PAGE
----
observers have spilled a lot of ink lately on the delicate positioning of the Saudi regime as it tries to harmonize its support for the U.S. war with its tolerance for extremism on its own soil. Generally accepted, too, is the idea that the monarchy boosted al Qaeda through its funding of the Wahhabi movement, a militant Islamist sect.But a book written by two French intelligence experts, published by Denoel Press and not yet available in North America, takes the story further. Ben Laden: La Vérité Interdite (Bin Laden: The Forbidden Truth) says the FBI was hamstrung prior to September 11 not only because U.S. officials were unwilling to make an issue of al Qaeda's connections to wealthy Saudis, but also because the U.S. didn't want to disrupt talks with the Taliban over building an oil pipeline to Central Asia.
Starting in the mid 90s, the book says, the U.S. made clumsy attempts to bribe the Taliban while at the same time threatening them with military action if they didn't make a deal. The U.S. repeatedly demanded bin Laden's extradition, not realizing until too late that the Taliban were joined at the hip to their Saudi millionaire guest.
The blundering and cynical U.S. diplomatic scheme may actually have set the stage for September 11, says co-author Jean-Claude Brisard in an interview from Paris. Talks finally collapsed in late August, and the Trade towers attack may have been bin Laden's pre-emptive response, he says. "The State Department diverged considerably from the FBI's investigators. The U.S. negotiated with the Taliban despite (their) brutality because the important thing for the U.S. was oil."
It's a thesis that certainly resonates with other intelligence experts. "You had an American pro-Taliban faction (inside the U.S. government). They were totally in bed with the Taliban," says the Washington-based Electronic Privacy Information Center's Wayne Madsen, who used to work for the U.S. National Security Agency.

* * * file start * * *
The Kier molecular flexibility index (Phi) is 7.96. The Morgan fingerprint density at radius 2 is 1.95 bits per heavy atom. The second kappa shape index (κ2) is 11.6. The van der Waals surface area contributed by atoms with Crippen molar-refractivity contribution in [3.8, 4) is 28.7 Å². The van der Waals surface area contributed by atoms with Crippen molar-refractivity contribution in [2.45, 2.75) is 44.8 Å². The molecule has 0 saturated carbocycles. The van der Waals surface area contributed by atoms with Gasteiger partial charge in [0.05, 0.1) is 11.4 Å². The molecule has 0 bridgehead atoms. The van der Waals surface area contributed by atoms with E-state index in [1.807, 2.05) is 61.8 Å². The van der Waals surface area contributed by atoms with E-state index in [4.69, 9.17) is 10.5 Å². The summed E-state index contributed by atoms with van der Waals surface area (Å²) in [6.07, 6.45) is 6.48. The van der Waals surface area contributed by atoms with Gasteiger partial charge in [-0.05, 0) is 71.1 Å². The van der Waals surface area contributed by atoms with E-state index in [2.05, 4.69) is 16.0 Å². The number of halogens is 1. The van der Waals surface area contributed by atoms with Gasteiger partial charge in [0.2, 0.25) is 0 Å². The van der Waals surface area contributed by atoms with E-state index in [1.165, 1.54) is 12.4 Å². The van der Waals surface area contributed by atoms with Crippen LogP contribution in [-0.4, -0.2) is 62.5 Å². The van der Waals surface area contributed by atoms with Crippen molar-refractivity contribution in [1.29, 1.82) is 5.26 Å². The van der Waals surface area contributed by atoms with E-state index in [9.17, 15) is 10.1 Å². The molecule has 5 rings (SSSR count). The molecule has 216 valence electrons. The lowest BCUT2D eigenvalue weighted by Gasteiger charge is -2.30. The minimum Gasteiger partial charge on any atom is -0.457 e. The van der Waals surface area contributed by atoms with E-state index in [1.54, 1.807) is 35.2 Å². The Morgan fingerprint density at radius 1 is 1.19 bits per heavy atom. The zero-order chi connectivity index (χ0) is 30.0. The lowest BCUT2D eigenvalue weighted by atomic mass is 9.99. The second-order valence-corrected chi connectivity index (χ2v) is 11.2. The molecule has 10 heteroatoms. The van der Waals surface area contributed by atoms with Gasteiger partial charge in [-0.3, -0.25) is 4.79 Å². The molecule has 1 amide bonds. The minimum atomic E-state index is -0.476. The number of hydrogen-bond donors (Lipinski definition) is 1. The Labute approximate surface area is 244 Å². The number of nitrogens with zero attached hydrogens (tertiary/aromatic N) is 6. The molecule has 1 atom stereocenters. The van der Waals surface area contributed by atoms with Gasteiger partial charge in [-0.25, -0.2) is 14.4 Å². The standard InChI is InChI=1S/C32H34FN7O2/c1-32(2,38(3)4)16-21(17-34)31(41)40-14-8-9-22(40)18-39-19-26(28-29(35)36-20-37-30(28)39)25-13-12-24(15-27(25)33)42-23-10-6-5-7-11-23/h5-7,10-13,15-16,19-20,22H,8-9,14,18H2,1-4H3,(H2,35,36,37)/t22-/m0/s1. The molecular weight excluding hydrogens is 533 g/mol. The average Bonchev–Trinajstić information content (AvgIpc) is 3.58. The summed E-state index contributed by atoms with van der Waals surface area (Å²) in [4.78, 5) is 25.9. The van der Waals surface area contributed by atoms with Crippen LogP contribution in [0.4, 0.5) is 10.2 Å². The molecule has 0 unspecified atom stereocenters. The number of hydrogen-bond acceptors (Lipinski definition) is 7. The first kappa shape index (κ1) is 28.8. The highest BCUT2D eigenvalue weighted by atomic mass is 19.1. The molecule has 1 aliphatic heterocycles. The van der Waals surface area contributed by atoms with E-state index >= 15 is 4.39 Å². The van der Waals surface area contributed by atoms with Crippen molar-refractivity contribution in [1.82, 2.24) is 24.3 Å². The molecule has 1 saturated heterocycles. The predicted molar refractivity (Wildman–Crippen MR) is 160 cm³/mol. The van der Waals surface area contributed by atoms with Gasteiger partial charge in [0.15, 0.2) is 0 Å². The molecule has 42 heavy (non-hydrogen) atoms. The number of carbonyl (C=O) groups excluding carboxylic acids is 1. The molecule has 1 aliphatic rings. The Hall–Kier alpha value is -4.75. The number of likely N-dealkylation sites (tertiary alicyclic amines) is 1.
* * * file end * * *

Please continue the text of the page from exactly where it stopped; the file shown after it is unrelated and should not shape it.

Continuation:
Abdul Raheem Yaseer, assistant director of the University of Nebraska's centre for Afghanistan studies, believes the Saudi tie helped stymie FBI investigations of bin Laden. "The U.S.'s activities were slowed because of our relationship with the Saudis,' he says. It was clear to the U.S., he says, that the Wahhabis are a key pillar of support for the Saudi monarchy and that the unpopular regime would be undermined by a strong FBI probe.
Even after bin Laden turned his wrath on the U.S. in the 1990s, he maintained close contact with key Saudi figures including Prince Turki al-Faisal, the powerful intelligence chief and brother of King Fahd. "If you're going to go after terrorism, you have to go after the Saudis,' says Brisard, who wrote a report on bin Laden's finances for a French intelligence agency.
The book also reveals that a former top FBI counterterrorism official who was killed in the World Trade Center attack had complained bitterly about how U.S. oil politics had shut down FBI investigations. The former official, John O'Neill, resigned in protest as head of the FBI's national security division in August and was hired as chief of security at the twin towers. "All the answers, everything needed to dismantle Osama bin Laden's organization, can be found in Saudi Arabia," O'Neill is quoted as saying in the book. Agents trying to probe last year's bombing of the USS Cole constantly knocked heads with the U.S. State Department, which ended up barring O'Neill, the head of the investigation, from entering Yemen. Brisard says O'Neill told him about the problems last June and July. "He was profoundly frustrated with the situation."
The book's thesis was also advanced independently in a report on BBC-TV's investigative show Newsnight in early November. "(The U.S. Department of) State wanted to keep the pro-American Saudi royal family in control of the world's biggest oil spigot, even at the price of turning a blind eye to any terrorist connection,' it reported.
The show asked whether September 11 could have been prevented if the FBI had been allowed to do its job. As it happened, 15 of the 19 hijackers were Saudis, mostly from wealthy families.
"(FBI investigators) were pursuing these matters, but were told to back off," said David Armstrong, an intelligence expert at the Washington, D.C.-based Public Education Center, a nonprofit investigative organization that helped the BBC research its report.
Boston University international relations professor Adim Najamat, who has studied Saudi politics, says the notion of an FBI retreat from investigations does seem plausible given the regime's precariousness. "Bin Laden seems to have a big following in Saudi Arabia. It is quite clear that the Saudi government is playing a game for its life. The irony is, bin Laden might get what he wants due to U.S. actions in Afghanistan," he says.